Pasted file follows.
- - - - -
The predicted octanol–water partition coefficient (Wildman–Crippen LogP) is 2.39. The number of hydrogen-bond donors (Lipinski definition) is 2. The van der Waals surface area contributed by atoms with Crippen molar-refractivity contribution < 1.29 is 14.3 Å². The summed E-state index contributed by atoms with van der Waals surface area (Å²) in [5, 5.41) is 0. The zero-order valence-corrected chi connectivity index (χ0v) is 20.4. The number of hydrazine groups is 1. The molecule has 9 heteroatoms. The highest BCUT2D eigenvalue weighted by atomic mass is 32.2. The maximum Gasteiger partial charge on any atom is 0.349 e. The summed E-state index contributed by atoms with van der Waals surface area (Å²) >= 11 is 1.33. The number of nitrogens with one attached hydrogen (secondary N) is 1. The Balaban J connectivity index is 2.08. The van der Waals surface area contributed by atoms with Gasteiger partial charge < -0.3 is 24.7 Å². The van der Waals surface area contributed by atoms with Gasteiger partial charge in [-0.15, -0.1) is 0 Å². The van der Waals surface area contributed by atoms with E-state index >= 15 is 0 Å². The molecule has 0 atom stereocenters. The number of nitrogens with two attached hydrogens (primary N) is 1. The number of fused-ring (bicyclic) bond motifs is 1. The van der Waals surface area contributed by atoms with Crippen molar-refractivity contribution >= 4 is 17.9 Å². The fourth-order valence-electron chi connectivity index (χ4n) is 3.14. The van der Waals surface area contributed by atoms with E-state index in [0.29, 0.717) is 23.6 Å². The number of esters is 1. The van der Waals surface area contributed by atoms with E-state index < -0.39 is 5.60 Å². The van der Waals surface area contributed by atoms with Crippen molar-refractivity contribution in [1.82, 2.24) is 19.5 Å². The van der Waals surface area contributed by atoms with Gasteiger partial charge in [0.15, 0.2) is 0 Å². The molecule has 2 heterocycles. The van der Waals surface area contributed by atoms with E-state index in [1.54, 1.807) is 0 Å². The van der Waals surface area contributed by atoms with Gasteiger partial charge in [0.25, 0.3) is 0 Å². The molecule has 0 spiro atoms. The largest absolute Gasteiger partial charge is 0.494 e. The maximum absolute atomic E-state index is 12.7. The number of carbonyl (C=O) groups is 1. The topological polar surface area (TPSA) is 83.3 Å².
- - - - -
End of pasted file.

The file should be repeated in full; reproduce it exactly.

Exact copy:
The predicted octanol–water partition coefficient (Wildman–Crippen LogP) is 2.39. The number of hydrogen-bond donors (Lipinski definition) is 2. The van der Waals surface area contributed by atoms with Crippen molar-refractivity contribution < 1.29 is 14.3 Å². The summed E-state index contributed by atoms with van der Waals surface area (Å²) in [5, 5.41) is 0. The zero-order valence-corrected chi connectivity index (χ0v) is 20.4. The number of hydrazine groups is 1. The molecule has 9 heteroatoms. The highest BCUT2D eigenvalue weighted by atomic mass is 32.2. The maximum Gasteiger partial charge on any atom is 0.349 e. The summed E-state index contributed by atoms with van der Waals surface area (Å²) >= 11 is 1.33. The number of nitrogens with one attached hydrogen (secondary N) is 1. The Balaban J connectivity index is 2.08. The van der Waals surface area contributed by atoms with Gasteiger partial charge < -0.3 is 24.7 Å². The van der Waals surface area contributed by atoms with Gasteiger partial charge in [-0.15, -0.1) is 0 Å². The van der Waals surface area contributed by atoms with E-state index >= 15 is 0 Å². The molecule has 0 atom stereocenters. The number of nitrogens with two attached hydrogens (primary N) is 1. The number of fused-ring (bicyclic) bond motifs is 1. The van der Waals surface area contributed by atoms with Crippen molar-refractivity contribution >= 4 is 17.9 Å². The fourth-order valence-electron chi connectivity index (χ4n) is 3.14. The van der Waals surface area contributed by atoms with E-state index in [0.29, 0.717) is 23.6 Å². The number of esters is 1. The van der Waals surface area contributed by atoms with E-state index < -0.39 is 5.60 Å². The van der Waals surface area contributed by atoms with Crippen molar-refractivity contribution in [1.82, 2.24) is 19.5 Å². The van der Waals surface area contributed by atoms with Gasteiger partial charge in [0.15, 0.2) is 0 Å². The molecule has 2 heterocycles. The van der Waals surface area contributed by atoms with E-state index in [1.54, 1.807) is 0 Å². The van der Waals surface area contributed by atoms with Gasteiger partial charge in [0.25, 0.3) is 0 Å². The molecule has 0 spiro atoms. The largest absolute Gasteiger partial charge is 0.494 e. The maximum absolute atomic E-state index is 12.7. The number of carbonyl (C=O) groups is 1. The topological polar surface area (TPSA) is 83.3 Å².